This post is part of my series on Android live wallpapers.
Visit my other blog posts where I cover creating live wallpapers in:
- Unity: https://dbeef.lol/2019/09/29/creating-live-wallpaper-in-unity/
- LibGDX: https://dbeef.lol/2019/09/29/creating-live-wallpaper-in-libgdx/
Templates for all three technologies are on my repository:
Open your Android Studio, then on your menu bar, select:
File -> New Project -> Add No Activity.
Just like in the image below:
Then, name your application as you wish and choose Java as a language (could be in Kotlin, won’t differ in basis of what I cover in this post).
Click finish when you’re done.
Open Project view on your left-side menu, and in path:
Just like on the image below:
Why do we need an Activity and a Service? Android SDK defines them as:
An Activity is a single, focused thing that the user can do. Almost all activities interact with the user, so the Activity class takes care of creating a window for you in which you can place your UI with
The Activity class is an important part of an application’s overall lifecycle, and the way activities are launched and put together is a fundamental part of the platform’s application model. For a detailed perspective on the structure of an Android application and how activities behave, please read the Application Fundamentals and Tasks and Back Stack developer guides.
A Service is an application component that can perform long-running
operations in the background, and it doesn’t provide a user interface.
Another application component can start a service, and it continues to run
in the background even if the user switches to another application.
Additionally, a component can bind to a service to interact with it
and even perform interprocess communication (IPC). For example, a service
can handle network transactions, play music, perform file I/O, or interact
with a content provider, all from the background.
So adding a single Activity is required, and Services are optional and needed in special cases.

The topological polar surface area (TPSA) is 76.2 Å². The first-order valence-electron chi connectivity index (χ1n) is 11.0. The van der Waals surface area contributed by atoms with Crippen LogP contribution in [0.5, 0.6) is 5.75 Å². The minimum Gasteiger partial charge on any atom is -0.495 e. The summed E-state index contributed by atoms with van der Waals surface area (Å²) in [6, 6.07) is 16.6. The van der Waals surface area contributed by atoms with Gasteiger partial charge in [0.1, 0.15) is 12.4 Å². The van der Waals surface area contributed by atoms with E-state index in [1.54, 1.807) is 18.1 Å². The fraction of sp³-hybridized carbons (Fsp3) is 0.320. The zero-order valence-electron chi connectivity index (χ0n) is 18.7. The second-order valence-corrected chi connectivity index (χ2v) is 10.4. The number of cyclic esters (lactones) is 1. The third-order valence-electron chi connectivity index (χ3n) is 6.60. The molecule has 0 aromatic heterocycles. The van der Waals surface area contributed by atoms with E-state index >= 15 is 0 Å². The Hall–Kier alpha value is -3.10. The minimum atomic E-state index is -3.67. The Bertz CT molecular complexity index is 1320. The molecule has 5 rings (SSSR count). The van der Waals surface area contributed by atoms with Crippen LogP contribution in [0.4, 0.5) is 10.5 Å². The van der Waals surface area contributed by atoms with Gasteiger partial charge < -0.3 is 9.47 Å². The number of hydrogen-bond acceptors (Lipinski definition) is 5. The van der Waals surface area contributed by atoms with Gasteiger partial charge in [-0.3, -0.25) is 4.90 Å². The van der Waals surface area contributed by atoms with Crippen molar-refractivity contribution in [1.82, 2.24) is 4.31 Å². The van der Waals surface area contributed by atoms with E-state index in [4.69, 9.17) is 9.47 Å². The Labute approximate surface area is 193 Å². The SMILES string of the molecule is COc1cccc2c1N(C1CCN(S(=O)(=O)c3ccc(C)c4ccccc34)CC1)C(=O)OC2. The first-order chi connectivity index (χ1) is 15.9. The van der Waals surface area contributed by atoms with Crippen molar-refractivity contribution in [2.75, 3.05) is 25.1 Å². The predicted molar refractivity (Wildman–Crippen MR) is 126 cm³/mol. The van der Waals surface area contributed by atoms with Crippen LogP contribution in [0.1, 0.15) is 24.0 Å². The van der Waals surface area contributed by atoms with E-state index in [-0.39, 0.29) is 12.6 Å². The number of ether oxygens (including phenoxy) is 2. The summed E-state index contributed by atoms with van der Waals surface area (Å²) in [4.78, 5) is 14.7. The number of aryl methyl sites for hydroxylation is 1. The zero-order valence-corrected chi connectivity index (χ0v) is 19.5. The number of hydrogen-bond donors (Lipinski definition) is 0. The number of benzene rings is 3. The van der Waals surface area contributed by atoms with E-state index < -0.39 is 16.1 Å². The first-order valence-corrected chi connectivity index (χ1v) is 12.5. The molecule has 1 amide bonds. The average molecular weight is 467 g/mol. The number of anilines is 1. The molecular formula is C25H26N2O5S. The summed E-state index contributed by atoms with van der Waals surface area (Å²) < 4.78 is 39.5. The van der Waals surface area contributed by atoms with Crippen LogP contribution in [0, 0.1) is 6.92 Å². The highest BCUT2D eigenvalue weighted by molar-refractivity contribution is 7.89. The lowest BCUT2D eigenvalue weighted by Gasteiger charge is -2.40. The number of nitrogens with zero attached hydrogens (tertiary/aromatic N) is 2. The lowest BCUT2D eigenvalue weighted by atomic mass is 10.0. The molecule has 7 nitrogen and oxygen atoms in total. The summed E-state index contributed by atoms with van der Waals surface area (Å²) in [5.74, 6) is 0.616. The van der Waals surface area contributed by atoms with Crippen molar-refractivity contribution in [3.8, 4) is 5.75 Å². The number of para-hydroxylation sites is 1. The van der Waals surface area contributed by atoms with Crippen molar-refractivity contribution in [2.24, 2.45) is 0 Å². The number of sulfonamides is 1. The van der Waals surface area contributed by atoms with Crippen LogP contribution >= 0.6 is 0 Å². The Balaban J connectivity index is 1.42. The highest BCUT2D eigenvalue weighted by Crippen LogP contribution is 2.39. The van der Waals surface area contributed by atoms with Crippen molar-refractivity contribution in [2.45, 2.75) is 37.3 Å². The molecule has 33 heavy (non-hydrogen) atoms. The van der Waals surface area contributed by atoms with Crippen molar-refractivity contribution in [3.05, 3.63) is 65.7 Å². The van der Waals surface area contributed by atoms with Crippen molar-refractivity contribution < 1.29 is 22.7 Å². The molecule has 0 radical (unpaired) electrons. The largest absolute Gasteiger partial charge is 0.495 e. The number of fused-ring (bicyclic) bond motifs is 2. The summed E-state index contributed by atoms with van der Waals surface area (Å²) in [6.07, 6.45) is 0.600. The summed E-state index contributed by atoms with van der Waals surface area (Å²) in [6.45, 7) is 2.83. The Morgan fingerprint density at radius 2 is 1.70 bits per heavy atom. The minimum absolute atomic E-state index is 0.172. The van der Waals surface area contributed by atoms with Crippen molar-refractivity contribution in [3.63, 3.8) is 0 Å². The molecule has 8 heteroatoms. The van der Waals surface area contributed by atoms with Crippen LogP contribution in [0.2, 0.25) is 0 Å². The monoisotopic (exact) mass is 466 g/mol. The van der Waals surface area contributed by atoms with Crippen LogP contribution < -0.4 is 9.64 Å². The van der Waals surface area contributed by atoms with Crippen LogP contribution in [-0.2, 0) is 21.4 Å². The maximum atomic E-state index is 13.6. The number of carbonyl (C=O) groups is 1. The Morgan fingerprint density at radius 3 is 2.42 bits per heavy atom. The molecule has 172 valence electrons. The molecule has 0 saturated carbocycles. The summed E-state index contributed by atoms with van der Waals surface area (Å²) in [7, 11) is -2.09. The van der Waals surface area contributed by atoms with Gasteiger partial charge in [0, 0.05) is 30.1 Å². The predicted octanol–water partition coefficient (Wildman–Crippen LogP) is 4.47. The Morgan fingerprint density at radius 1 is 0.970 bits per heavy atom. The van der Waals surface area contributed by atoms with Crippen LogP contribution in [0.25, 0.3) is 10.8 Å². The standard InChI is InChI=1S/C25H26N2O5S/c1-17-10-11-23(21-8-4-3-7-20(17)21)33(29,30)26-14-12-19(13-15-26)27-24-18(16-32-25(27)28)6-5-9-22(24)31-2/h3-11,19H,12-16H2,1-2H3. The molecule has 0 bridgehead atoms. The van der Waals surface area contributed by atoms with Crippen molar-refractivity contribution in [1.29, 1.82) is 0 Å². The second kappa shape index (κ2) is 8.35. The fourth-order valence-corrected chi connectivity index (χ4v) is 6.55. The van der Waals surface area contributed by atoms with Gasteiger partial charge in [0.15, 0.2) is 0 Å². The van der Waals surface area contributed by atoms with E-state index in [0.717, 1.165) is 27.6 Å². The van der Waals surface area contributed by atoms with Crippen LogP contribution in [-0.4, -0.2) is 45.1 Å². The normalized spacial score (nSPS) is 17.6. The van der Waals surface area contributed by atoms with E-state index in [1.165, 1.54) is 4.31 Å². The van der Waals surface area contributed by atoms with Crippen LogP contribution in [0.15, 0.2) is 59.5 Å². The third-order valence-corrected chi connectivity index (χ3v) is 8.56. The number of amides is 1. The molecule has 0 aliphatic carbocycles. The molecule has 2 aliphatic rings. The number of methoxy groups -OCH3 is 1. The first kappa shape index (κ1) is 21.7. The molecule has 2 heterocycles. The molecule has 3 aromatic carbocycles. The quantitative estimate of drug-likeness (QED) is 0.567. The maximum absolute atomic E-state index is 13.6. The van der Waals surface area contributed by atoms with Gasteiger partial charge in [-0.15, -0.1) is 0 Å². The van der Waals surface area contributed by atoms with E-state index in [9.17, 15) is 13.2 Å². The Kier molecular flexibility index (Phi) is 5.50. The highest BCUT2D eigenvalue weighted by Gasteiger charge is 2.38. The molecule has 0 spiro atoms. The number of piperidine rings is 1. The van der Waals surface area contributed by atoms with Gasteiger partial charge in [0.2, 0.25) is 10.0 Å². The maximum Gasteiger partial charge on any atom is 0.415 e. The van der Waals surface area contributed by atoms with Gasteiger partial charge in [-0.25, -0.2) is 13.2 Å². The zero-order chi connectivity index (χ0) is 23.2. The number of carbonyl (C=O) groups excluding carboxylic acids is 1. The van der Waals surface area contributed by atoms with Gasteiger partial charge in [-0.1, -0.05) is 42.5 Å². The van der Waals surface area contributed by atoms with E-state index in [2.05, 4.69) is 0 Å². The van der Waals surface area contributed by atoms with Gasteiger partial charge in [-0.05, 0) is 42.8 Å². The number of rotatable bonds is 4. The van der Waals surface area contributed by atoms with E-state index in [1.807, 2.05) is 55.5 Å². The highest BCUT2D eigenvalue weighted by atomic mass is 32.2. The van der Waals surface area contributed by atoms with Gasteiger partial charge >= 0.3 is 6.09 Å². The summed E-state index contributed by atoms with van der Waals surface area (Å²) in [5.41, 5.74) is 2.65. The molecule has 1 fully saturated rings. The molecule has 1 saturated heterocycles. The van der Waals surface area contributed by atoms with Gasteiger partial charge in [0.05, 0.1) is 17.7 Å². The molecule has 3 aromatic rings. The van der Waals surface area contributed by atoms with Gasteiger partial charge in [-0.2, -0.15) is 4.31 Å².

From Service’s description one can understand, why is it that live wallpapers need them:
they have to do work in background, unlike most of other Android applications or games.
SDK provides special kind of Service – WallpaperService, that once implemented, will do the effort of drawing when visible.
Documentation describes it as:
A wallpaper service is responsible for showing a live wallpaper behind applications that would like to sit on top of it. This service object itself does very little — its only purpose is to generate instances of
Engineas needed. Implementing a wallpaper thus involves subclassing from this, subclassing an Engine implementation, and implementing
onCreateEngine()to return a new instance of your engine.
Now, knowing what the files we’ve just created are supposed to contain, let’s provide some source.
SimpleWallpaperActivity.java will be as simple, as:
…since we don’t need our wallpaper to contain any UI, when running as an application (yes, it will still be runnable and visible in your device’s apps list, and besides, this activity will be run when user requests wallpaper’s settings, as you will find out later).
Real work is done in SimpleWallpaperService.java:
For simplicity I did not bother to use OpenGL in this example, so you will have to do with draw calls to Android’s Canvas instance.
Instances of NDK’s Handler and Java’s Runner are created to handle drawing outside of overriden methods – handler acts as a queue for draw() commands.
Under src/main/res/xml/ create wallpaper.xml:
The comment I added in the xml itself says everything.
Finally, create AndroidManifest.xml:
There are 3 notable points in this manifest file, that distinguish if from an ordinary application:
- uses-feature tag in line 39, that requires a device capable of live wallpapers
- service tag starting from line 8, requiring BIND_WALLPAPER permission
- meta-data tag, that points to the activity that is run when user requests wallpaper’s settings
Now you can build and install the wallpaper.
As I mentioned, code is on my repository: